Heidi shared that the first time she told someone her story, “she didn’t shut down my language” and that was important to enabling her to speak her truth. She explained that at some point people need to stop stuffing their pain and deal with it. “We may be the first place someone shares their story. We need patience.”

She addressed the importance of keeping balance pointing out that unlike working one-on-one with someone, they’re not the only person in the group. Dovetailing with that point, a facilitator noted that coarse language can be a reminder of a painful past and a trigger for other group participants.

“If someone is showing repeat patterns,” Heidi said, “learn more about what they’re going through. That may be a phone call after the group session. That will make them feel seen and heard.”

NOT RESCUING PARTICIPANTS

“In my first group, I really struggled with not rescuing people,” one facilitator shared. She talked about the value in that guideline and said she tells participants, “getting comfortable with our own emotions is important” to helping them heal.

Heidi agreed, “It can be really uncomfortable to have thirty seconds of silence. But, what comes from that is really neat.”

Greg added that common recovery phrases include “work your own program” or “don’t work my program.” The idea being that each person has their own junk to work on. “If I’m focused on comforting you trying to make you feel better,” Greg said, “I’m not working on my own stuff.”

He gave a specific example of someone who struggles with codependency: “It’s natural to focus on others, and they need to focus on themselves.”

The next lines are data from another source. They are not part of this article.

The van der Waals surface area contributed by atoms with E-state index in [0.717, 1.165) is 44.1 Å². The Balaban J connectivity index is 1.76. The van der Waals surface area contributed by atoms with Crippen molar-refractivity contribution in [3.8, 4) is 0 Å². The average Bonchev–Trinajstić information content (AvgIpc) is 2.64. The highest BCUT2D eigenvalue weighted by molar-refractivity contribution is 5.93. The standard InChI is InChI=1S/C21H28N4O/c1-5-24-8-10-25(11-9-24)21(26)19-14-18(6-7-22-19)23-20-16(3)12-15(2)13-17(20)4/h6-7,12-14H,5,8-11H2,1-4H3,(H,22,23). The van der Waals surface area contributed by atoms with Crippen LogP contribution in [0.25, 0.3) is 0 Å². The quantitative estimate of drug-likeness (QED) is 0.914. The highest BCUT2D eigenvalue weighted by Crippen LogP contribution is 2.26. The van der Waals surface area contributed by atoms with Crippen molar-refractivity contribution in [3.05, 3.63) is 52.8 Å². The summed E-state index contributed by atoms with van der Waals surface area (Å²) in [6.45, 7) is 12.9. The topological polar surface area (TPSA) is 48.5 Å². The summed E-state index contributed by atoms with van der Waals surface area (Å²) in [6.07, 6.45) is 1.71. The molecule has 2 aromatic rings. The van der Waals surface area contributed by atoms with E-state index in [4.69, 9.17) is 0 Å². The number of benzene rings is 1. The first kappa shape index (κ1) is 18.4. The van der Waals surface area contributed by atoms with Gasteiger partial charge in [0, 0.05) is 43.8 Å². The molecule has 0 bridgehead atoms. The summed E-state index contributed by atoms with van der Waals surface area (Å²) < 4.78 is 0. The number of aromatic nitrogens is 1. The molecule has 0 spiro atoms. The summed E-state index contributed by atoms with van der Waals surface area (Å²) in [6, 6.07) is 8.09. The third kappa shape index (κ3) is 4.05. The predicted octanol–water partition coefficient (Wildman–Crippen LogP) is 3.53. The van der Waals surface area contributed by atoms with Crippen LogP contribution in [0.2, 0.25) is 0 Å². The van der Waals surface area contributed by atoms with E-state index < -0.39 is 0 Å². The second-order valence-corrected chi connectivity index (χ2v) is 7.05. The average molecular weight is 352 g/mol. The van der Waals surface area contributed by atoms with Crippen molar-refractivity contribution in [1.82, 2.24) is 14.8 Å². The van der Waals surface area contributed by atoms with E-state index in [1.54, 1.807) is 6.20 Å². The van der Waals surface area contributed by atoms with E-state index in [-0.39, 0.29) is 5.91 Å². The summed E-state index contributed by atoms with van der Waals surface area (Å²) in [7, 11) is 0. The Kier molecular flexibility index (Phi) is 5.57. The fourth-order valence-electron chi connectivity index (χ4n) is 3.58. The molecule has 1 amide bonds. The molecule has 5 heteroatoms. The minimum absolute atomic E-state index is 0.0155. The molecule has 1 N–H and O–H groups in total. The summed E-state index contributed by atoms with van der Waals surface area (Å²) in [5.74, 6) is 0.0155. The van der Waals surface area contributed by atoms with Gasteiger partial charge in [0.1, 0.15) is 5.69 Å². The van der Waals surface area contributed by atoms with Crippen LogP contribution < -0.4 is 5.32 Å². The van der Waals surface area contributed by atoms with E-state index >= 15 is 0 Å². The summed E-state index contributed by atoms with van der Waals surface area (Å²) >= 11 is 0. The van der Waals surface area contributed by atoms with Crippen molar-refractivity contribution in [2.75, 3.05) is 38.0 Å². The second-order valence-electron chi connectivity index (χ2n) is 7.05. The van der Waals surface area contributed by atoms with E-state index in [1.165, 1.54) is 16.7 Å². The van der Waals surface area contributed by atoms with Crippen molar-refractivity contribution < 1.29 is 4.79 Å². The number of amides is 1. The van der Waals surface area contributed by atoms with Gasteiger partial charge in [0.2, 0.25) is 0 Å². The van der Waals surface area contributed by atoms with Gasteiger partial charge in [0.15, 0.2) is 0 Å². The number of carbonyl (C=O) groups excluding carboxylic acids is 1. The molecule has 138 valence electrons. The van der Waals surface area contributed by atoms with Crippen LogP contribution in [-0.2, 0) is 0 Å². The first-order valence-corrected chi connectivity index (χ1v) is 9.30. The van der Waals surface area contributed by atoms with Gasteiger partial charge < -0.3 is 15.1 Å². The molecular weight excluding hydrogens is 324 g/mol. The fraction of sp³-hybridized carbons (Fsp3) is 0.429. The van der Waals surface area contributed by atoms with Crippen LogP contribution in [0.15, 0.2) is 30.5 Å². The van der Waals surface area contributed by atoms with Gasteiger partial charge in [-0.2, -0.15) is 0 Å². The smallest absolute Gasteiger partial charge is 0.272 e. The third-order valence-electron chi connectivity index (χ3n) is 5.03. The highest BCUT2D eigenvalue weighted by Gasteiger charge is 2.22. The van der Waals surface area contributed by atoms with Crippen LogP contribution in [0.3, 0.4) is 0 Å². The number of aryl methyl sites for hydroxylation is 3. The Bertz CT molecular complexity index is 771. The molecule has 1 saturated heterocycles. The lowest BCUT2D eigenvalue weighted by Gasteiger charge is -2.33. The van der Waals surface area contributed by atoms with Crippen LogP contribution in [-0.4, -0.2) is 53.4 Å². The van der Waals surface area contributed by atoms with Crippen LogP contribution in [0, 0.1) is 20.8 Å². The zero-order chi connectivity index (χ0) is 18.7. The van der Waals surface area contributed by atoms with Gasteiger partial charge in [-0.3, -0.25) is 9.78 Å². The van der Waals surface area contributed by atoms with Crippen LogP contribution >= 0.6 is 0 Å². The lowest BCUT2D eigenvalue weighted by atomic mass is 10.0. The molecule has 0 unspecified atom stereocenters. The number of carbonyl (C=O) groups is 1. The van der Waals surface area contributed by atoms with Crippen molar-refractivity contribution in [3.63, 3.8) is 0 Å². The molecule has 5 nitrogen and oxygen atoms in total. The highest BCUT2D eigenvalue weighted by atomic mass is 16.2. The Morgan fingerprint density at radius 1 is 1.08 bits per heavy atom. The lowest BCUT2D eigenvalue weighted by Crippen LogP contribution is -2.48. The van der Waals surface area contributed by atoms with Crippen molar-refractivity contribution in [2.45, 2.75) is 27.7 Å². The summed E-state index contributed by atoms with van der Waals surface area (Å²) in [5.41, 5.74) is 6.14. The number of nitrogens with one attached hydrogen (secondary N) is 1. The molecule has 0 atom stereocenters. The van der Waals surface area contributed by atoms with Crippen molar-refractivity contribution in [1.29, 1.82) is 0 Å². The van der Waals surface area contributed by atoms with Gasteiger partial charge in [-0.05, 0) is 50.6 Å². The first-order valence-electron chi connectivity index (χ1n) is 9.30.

HOW TO ADDRESS A MISSED GUIDELINE

The next video role play showed Heidi as a participant stepping outside the boundary of confidentiality and Greg as facilitator gently but firmly and unemotionally enforcing the boundary.

“As facilitators, I don’t want to call out something,” Heidi said, “but a misstep can knock you down.” She gave an example of a long-ago Reproductive Loss group in which a participant showed up on camera with a baby, which was very difficult for the other participants grieving the losses of their babies. Heidi shared that she didn’t know how to handle it on the spot, so she ignored it. The result has that one participant was very upset and never returned. And the one with the baby felt horrible. Heidi said if there had been a group guideline about not having children on camera, that situation would likely never have happened. And if it did, she would have had a clear course of action. She could make a gentle reminder of the guideline and say, “If this doesn’t work with you today, we can meet privately.”

WEEKLY GUIDELINE UPDATES

The third video role play showed a wrong way and a right way to start of the following sessions with guidelines. In the wrong way role play Greg the facilitator just jumped into the meeting without any mention of guidelines). In the right way role play, he gave a short reminder of guidelines – top level without details.

If you realize you forgot to start the meeting that way – as Heidi said she has done – pause when you remember and say, “I’m sorry, I didn’t start with our guidelines, let’s review that really fast…”

Greg encouraged facilitators to do this, even if they receive some pushback. He shared that a guy in one of his groups siad, “Why do we have to do this every week.” Greg’s response was, “We don’t have to, but we’re going to because…” and briefly reiterated the importance of guidelines.

NEXT STEPS

Click here to watch the video of this training.

Click here to download Support After Abortion’s recommended Group Guidelines.

Click here to register for the next Abortion Healing Provider webinar.

Click here to register for the next Men’s Healing Matters webinar.

Click here to register for the next Quarterly Facilitator Training.

Click here to access Support After Abortion’s Resource Library.

Click here to explore Support After Abortion’s services, resources, and training for Abortion Healing Providers.